Trevor Barrett and the Men’s Volleyball team gear up for UVC’s - Page 20
Inside this issue...
NEWS: Medaille recognizes the hard work and dedication of media, law enforcement, medicine, and government members in Buffalo with the Awards luncheon. Medaille alumni member Chris Musial was in attendance for the event. Story on page 5 Have you ever seen a black lab sitting in on one of your lectures? Ever wonder why they’re on campus? Adjunct instructor and veteranary technician Katie Maley explains the details of the “Guiding Eyes for the Blind” program. Story on page 9
April 1, 2013
Volume 11, Issue 7
Reaching through By Josie Martin Staff Writer
OPINIONS: American Idol has all new judges this year and two of our writers disagree on one of them: Nicki Minaj. Does Nicki deserve to be a judge on Idol?
Courtney Celej Teaching to a group of students in class and Fran Perez reads with a student at the beginning of classes.
Students taught in Dominican Republic over break
Story on page 4
ast semester a group of Medaille students anticipated their spring break trip to the Dominican Republic. Now, the students, all girls, are back after ten days in Monte Cristi teaching English to native Dominican students. No longer riding on expectations of something yet to come, this time around, two of the girls were able to share a new outlook on the experience.
LIFESTYLES: Medaille students took a day trip to the Big Apple this past month. Was the day in New York City worth waking up early, getting in late and spending all that time driving there and back? Story on page 16
Mariah Haddad working outside of the learning center where all teaching was done.
Mariah Haddad, an adventurer for certain, had prepared to experience what is known as culture shock though she did not expect to be so affected by what she experienced on the trip. “There were children with holes in their shoes, happy as can be, dirty from sleeping on floors and not a care in the world,” she said. “The trip is the best thing I’ve ever done. My perspective on life is so different.” Laydee Ankoma-Mensa nods in agreement and finishes, “There will always be someone less privileged than I am, so I will do my best to share with them what I have and encourage others to do the same.” Ankoma-Mensa graduated from Medaille with an education degree and entered the week long Outreach 360 program as a veteran teacher and volunteer while the other girls for the most part were not as seasoned. Melisa Williams who chaperoned the trip is also a veteran, but for some of them, including Mariah Haddad freshman Business major, the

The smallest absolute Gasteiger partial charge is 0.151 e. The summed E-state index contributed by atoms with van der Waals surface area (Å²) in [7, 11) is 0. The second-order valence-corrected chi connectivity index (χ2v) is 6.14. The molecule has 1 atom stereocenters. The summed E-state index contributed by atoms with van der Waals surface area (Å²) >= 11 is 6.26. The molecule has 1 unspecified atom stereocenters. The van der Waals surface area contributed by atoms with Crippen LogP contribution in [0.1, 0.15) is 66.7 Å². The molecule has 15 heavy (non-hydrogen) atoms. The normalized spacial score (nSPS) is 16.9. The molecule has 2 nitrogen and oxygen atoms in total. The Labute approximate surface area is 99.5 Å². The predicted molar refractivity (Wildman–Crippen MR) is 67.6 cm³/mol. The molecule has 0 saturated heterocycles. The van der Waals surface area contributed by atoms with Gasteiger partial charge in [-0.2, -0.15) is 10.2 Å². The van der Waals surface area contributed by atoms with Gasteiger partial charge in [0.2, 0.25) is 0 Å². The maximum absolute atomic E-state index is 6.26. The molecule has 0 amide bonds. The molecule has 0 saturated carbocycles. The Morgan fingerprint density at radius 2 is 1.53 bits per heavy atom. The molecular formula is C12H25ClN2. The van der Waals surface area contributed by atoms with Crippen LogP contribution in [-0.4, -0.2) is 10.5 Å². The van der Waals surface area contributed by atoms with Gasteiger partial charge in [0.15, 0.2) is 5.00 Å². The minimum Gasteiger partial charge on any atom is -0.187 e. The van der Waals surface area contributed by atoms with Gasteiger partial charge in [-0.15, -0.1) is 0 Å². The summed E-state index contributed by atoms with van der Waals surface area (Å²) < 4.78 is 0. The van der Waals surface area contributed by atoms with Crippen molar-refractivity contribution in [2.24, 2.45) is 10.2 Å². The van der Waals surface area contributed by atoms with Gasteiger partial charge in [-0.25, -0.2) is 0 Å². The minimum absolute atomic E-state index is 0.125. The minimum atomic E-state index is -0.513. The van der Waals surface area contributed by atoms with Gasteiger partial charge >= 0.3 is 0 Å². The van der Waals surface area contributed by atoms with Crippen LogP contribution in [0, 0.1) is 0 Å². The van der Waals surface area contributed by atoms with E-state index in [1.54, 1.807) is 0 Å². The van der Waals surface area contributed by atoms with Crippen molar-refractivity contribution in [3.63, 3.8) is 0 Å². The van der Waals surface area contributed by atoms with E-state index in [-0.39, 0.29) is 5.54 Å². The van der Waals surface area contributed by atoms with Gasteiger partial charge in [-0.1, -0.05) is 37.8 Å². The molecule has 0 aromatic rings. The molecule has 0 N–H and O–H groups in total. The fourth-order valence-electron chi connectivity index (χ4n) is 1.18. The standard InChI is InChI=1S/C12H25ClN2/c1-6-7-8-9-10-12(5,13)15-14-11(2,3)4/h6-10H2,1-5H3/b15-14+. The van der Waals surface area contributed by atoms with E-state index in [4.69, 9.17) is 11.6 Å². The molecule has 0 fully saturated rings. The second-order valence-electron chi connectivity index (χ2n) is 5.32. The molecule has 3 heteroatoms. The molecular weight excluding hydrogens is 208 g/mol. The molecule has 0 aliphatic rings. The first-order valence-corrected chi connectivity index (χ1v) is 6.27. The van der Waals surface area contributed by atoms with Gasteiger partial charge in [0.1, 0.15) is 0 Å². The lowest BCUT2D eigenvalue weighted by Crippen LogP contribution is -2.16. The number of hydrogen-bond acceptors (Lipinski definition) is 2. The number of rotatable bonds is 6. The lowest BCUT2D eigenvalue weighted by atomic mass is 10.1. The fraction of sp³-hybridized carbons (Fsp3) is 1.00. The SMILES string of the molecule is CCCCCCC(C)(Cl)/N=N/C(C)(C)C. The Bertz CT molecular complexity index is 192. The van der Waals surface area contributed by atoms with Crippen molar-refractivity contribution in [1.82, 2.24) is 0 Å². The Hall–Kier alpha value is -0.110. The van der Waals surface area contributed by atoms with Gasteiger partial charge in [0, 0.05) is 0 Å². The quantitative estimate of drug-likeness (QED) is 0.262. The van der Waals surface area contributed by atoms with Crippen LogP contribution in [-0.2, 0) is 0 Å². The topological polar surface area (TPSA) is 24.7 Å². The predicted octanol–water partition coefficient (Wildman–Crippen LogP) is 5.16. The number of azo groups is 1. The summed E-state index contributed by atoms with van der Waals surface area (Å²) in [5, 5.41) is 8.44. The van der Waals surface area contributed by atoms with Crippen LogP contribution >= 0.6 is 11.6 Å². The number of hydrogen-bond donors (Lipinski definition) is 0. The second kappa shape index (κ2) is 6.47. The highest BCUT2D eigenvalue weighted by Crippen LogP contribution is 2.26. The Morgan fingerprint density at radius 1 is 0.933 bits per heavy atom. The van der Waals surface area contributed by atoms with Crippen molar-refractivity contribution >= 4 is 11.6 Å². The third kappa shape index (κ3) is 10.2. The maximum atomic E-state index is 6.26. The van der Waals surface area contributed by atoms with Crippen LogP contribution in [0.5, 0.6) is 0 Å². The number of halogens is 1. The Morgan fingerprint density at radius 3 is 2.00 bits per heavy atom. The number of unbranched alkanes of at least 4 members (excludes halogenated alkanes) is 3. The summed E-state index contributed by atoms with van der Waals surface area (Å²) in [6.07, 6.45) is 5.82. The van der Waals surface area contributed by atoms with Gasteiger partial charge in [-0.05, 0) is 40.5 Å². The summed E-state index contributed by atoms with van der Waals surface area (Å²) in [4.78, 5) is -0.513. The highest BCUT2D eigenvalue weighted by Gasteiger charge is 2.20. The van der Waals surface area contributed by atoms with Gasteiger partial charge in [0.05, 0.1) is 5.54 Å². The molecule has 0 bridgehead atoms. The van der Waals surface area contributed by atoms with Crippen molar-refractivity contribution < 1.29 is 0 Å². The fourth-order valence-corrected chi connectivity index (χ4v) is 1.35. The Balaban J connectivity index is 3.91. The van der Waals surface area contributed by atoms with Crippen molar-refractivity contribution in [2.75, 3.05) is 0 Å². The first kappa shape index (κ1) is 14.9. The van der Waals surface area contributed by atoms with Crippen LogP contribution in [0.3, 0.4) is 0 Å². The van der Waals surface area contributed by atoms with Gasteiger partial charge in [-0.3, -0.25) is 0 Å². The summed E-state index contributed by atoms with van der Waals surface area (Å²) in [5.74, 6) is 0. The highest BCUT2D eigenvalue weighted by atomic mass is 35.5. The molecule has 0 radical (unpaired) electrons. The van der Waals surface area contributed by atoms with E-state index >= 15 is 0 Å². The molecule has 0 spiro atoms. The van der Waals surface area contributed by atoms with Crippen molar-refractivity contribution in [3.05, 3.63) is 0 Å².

SPORTS: Coach Mike Carbery hopes a tough non-conference schedule will help the Men’s Lacrosse team with a long NEAC conference run. Story on page 20 Future Teachers Club faculty/staff vs. students volleyball fundraiser game was played on March 25. Despite Jeff Faunce’s best effort, the students crushed the faculty 2-1 in the game. Check out the action with shot to shot coverage. page 11
Cody Lewis, University of Kentucky student takes time out from football to team teach with sister. Melisa Williams photos
See Dominican on Page 10
Relay for Life committee gearing up for major event By Derek Wangler Editor-in-Chief
Medaille’s first ever Relay For Life event is fast approaching! The event will be held on Friday, April 12th at 4:00 p.m. The Medaille community needs your help to reach their goal of raising $15,000 to help fight the battle against cancer. To help Medaille reach their goal students can register to participate in the Relay For Life event by
going to www.relayforlife.org/ MedailleCollegeNY. You can either join an existing team or get some friends together and create a new team. The participants do not have to be enrolled at Medaille. If you are not interested in participating but still would like to help fundraise you can make a donation to any participating team, buy a $5 Luminaria bag (in the Sullivan Center during lunch), and spread the word to your friends and family to participate. The Registration fee for the Relay event is $20 and can paid by credit card online or by cash or check to Mary Johnson in Student Affairs.